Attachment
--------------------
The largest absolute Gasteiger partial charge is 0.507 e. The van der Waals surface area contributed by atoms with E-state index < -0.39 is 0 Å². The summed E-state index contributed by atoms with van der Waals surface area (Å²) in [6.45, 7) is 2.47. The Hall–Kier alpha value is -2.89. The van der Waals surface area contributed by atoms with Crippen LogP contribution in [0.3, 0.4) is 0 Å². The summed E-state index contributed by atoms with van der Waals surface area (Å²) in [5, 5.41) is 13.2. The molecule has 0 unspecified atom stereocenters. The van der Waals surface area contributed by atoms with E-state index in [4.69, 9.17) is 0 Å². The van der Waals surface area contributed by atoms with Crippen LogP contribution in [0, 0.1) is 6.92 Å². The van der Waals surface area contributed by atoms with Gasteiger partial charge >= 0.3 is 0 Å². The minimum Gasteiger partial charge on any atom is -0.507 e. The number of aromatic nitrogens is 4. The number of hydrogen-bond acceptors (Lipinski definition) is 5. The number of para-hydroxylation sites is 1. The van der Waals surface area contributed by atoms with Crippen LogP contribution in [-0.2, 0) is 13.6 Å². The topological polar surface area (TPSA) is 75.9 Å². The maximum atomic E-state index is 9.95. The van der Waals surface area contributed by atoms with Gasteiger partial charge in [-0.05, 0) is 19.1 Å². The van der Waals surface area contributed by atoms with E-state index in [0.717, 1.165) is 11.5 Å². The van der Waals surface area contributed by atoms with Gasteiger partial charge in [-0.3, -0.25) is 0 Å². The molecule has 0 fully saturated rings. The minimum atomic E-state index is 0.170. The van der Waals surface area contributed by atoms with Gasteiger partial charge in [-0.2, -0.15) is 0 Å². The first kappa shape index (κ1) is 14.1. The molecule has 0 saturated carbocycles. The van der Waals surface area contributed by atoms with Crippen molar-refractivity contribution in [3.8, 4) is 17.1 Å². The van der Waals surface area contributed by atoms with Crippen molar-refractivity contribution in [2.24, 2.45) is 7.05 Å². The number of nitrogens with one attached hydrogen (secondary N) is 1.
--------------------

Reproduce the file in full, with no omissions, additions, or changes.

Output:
The largest absolute Gasteiger partial charge is 0.507 e. The van der Waals surface area contributed by atoms with E-state index < -0.39 is 0 Å². The summed E-state index contributed by atoms with van der Waals surface area (Å²) in [6.45, 7) is 2.47. The Hall–Kier alpha value is -2.89. The van der Waals surface area contributed by atoms with Crippen LogP contribution in [0.3, 0.4) is 0 Å². The summed E-state index contributed by atoms with van der Waals surface area (Å²) in [5, 5.41) is 13.2. The molecule has 0 unspecified atom stereocenters. The van der Waals surface area contributed by atoms with E-state index in [4.69, 9.17) is 0 Å². The van der Waals surface area contributed by atoms with Crippen LogP contribution in [0, 0.1) is 6.92 Å². The van der Waals surface area contributed by atoms with Gasteiger partial charge >= 0.3 is 0 Å². The minimum Gasteiger partial charge on any atom is -0.507 e. The number of aromatic nitrogens is 4. The number of hydrogen-bond acceptors (Lipinski definition) is 5. The number of para-hydroxylation sites is 1. The van der Waals surface area contributed by atoms with Crippen LogP contribution in [-0.2, 0) is 13.6 Å². The topological polar surface area (TPSA) is 75.9 Å². The maximum atomic E-state index is 9.95. The van der Waals surface area contributed by atoms with Gasteiger partial charge in [-0.05, 0) is 19.1 Å². The van der Waals surface area contributed by atoms with E-state index in [0.717, 1.165) is 11.5 Å². The van der Waals surface area contributed by atoms with Gasteiger partial charge in [-0.3, -0.25) is 0 Å². The molecule has 0 fully saturated rings. The minimum atomic E-state index is 0.170. The van der Waals surface area contributed by atoms with Gasteiger partial charge in [-0.2, -0.15) is 0 Å². The first kappa shape index (κ1) is 14.1. The molecule has 0 saturated carbocycles. The van der Waals surface area contributed by atoms with Crippen molar-refractivity contribution in [3.8, 4) is 17.1 Å². The van der Waals surface area contributed by atoms with Crippen molar-refractivity contribution in [2.24, 2.45) is 7.05 Å². The number of nitrogens with one attached hydrogen (secondary N) is 1.